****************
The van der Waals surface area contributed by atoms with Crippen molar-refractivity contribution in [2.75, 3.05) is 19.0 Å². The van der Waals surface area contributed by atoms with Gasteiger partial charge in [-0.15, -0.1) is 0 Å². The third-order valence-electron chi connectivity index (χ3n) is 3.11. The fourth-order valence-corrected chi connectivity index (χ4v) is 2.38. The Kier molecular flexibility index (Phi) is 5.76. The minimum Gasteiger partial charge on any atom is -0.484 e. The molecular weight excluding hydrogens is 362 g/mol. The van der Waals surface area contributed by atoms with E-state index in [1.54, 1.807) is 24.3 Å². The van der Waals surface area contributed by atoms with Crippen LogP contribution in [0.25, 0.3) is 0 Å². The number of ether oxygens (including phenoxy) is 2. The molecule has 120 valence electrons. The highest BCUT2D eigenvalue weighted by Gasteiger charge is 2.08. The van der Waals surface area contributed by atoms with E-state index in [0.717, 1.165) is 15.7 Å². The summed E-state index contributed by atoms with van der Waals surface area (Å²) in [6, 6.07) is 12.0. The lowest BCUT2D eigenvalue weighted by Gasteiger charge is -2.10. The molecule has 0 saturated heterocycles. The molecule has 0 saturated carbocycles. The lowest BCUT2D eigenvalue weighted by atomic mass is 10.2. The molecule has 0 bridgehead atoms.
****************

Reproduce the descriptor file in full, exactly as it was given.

The van der Waals surface area contributed by atoms with Crippen molar-refractivity contribution in [2.75, 3.05) is 19.0 Å². The van der Waals surface area contributed by atoms with Gasteiger partial charge in [-0.15, -0.1) is 0 Å². The third-order valence-electron chi connectivity index (χ3n) is 3.11. The fourth-order valence-corrected chi connectivity index (χ4v) is 2.38. The Kier molecular flexibility index (Phi) is 5.76. The minimum Gasteiger partial charge on any atom is -0.484 e. The molecular weight excluding hydrogens is 362 g/mol. The van der Waals surface area contributed by atoms with E-state index in [1.54, 1.807) is 24.3 Å². The van der Waals surface area contributed by atoms with Crippen LogP contribution in [0.25, 0.3) is 0 Å². The number of ether oxygens (including phenoxy) is 2. The molecule has 120 valence electrons. The highest BCUT2D eigenvalue weighted by Gasteiger charge is 2.08. The van der Waals surface area contributed by atoms with E-state index in [0.717, 1.165) is 15.7 Å². The summed E-state index contributed by atoms with van der Waals surface area (Å²) in [6, 6.07) is 12.0. The lowest BCUT2D eigenvalue weighted by Gasteiger charge is -2.10. The molecule has 0 saturated heterocycles. The molecule has 0 saturated carbocycles. The lowest BCUT2D eigenvalue weighted by atomic mass is 10.2. The molecule has 0 bridgehead atoms.